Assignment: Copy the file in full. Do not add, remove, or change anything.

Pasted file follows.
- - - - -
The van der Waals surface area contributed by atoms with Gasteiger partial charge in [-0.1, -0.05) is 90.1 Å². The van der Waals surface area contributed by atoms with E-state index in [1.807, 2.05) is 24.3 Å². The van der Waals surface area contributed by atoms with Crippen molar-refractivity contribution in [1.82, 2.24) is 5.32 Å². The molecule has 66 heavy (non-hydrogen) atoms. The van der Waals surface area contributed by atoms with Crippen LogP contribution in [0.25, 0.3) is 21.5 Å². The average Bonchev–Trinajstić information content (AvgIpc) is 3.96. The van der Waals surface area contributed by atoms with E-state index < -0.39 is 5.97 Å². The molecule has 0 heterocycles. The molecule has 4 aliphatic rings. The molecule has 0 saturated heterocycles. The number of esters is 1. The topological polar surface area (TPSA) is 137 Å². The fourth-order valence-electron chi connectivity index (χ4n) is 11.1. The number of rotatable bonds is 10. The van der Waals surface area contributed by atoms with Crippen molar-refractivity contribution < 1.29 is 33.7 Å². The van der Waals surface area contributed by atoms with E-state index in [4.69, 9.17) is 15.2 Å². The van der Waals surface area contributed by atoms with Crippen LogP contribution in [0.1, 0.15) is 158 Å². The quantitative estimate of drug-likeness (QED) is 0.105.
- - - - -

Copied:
The van der Waals surface area contributed by atoms with Gasteiger partial charge in [-0.1, -0.05) is 90.1 Å². The van der Waals surface area contributed by atoms with E-state index in [1.807, 2.05) is 24.3 Å². The van der Waals surface area contributed by atoms with Crippen molar-refractivity contribution in [1.82, 2.24) is 5.32 Å². The molecule has 66 heavy (non-hydrogen) atoms. The van der Waals surface area contributed by atoms with Crippen LogP contribution in [0.25, 0.3) is 21.5 Å². The average Bonchev–Trinajstić information content (AvgIpc) is 3.96. The van der Waals surface area contributed by atoms with E-state index < -0.39 is 5.97 Å². The molecule has 0 heterocycles. The molecule has 4 aliphatic rings. The molecule has 0 saturated heterocycles. The number of esters is 1. The topological polar surface area (TPSA) is 137 Å². The fourth-order valence-electron chi connectivity index (χ4n) is 11.1. The number of rotatable bonds is 10. The van der Waals surface area contributed by atoms with Crippen molar-refractivity contribution < 1.29 is 33.7 Å². The van der Waals surface area contributed by atoms with E-state index in [4.69, 9.17) is 15.2 Å². The van der Waals surface area contributed by atoms with Crippen LogP contribution in [0.1, 0.15) is 158 Å². The quantitative estimate of drug-likeness (QED) is 0.105.